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India: Farmers boost productivity through training

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Don Bosco Development Society holds a series of training courses and workshops for farmers

(MissionNewswire) The Don Bosco Development Society, through its collaboration partner Don Bosco Waluj, has organized a series of training courses and workshops for farmers in the districts of Aurangabad and Jalna, India. The training was organized as part of the Climate Change and Sustainability project supported by Don Bosco Mondo, Germany.

As part of the project, Salesian missionaries held practical demonstrations and visits to farms where kits were distributed to help farmers start organic crops. Farmers have also been connected to government programs to take advantage of subsidies and agricultural equipment.

"These workshops provide farmers an opportunity to learn more advanced techniques to help make their farms more productive," said Father Gus Baek, director of Salesian Missions, the U.S. development arm of the Salesians of Don Bosco. "Salesian missionaries also have a focus on better sustainability practices in farming, which help farmers and the environment."

Salesian agriculture programs in India and countries around the globe provide farmers with basic education, as well as advanced studies in the latest agricultural practices and modern technologies. Salesian missionaries also hope agriculture programs will entice more local youth to choose agriculture as their long-term livelihood. With a long history of providing agricultural education, missionaries currently operate more than 90 agriculture schools around the world.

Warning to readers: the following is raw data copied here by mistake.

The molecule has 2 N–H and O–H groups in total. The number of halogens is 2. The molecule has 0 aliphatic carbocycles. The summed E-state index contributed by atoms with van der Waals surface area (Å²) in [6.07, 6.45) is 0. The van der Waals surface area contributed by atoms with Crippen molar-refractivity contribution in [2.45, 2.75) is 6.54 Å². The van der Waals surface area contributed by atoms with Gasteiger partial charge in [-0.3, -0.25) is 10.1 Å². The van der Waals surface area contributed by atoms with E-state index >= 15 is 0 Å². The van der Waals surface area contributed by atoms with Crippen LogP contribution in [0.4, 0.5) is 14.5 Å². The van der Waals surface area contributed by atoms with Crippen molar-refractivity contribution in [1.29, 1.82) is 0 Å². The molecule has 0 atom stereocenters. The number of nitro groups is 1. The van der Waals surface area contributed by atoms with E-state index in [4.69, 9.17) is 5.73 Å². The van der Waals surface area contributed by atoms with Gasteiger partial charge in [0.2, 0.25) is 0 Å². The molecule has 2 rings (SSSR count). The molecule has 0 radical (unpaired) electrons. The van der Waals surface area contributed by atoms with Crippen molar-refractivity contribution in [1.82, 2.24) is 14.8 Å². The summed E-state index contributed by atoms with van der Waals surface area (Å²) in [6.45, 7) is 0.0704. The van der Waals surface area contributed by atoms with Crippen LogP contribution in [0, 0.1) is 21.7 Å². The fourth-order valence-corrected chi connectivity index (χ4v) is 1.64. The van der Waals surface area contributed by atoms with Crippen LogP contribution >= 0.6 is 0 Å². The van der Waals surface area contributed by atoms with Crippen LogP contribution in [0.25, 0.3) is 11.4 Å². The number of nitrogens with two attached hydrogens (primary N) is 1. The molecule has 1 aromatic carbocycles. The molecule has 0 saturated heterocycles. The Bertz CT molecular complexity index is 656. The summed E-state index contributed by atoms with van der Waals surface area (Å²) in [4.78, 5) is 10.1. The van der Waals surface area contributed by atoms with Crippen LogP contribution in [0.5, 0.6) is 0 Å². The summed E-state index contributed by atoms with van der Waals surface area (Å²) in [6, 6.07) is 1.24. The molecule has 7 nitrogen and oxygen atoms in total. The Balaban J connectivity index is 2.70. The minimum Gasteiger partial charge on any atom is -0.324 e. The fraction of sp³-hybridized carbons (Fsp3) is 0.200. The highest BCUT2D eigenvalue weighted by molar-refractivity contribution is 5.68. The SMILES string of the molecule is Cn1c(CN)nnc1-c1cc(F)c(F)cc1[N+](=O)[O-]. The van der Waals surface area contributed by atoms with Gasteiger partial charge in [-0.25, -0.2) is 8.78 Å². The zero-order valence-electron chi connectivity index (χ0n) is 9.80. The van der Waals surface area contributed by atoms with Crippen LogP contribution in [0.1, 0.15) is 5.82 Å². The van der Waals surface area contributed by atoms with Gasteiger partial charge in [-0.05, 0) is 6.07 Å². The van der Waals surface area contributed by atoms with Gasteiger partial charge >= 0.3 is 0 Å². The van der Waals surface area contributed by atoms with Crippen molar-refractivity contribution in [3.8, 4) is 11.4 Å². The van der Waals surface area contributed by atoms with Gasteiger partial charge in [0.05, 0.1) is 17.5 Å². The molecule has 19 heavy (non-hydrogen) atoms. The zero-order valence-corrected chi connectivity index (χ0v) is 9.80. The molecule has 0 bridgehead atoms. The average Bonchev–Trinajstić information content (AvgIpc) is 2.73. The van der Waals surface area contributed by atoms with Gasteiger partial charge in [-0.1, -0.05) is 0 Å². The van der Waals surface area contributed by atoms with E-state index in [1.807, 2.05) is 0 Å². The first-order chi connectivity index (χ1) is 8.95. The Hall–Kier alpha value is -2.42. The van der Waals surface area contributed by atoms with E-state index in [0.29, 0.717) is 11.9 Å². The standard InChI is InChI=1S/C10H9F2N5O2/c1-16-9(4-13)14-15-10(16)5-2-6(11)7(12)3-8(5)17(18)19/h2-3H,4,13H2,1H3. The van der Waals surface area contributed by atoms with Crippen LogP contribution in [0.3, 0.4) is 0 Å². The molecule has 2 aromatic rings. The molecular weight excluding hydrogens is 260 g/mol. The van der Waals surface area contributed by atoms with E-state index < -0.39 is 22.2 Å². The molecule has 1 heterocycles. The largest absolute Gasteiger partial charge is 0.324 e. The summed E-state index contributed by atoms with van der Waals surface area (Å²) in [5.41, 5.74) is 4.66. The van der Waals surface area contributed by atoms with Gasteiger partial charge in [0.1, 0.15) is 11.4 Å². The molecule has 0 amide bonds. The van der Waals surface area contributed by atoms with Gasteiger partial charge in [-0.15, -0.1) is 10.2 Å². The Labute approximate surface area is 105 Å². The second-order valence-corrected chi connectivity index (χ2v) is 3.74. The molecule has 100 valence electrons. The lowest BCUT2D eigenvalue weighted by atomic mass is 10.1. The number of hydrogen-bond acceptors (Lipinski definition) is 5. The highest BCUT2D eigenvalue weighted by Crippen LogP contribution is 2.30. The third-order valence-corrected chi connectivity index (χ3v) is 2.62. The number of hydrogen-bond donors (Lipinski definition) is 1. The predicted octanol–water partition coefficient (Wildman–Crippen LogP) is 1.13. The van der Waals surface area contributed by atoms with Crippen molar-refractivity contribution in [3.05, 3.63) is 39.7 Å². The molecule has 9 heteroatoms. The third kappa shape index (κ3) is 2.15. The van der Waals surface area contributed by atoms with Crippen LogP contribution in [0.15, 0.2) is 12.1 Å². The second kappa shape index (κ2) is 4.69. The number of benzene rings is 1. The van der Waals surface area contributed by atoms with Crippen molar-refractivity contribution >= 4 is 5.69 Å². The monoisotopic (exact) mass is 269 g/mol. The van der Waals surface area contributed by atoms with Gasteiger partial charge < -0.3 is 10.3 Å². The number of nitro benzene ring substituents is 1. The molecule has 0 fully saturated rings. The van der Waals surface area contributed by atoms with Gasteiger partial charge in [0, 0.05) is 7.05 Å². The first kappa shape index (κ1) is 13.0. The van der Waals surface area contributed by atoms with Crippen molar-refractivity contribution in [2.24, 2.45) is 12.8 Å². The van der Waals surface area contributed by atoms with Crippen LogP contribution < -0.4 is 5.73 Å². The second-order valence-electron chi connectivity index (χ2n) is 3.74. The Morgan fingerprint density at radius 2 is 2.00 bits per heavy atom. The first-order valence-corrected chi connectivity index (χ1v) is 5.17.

India, which is home to 1.35 billion people (18 percent of the world's population), will have overtaken China as the world's most populous country by 2024, according to the World Economic Forum. While India has the world's largest youth population, the country has yet to capitalize, leaving some 30 percent of this population not in employment, education or training.

India has the world's fourth largest economy but more than 22 percent of the country lives in poverty. About 31 percent of the world's multidimensionally poor children live in India, according to a report by the Oxford Poverty and Human Development Initiative. A multidimensionally poor child is one who lacks at least one-third of 10 indicators, grouped into three dimensions of poverty: health, education and standard of living.

India's youth also face a lack of educational opportunities due to issues of caste, class and gender. Almost 44 percent of the workforce is illiterate and less than 10 percent of the working-age population has completed a secondary education. In addition, many secondary school graduates do not have the knowledge and skills to compete in today's changing job market.

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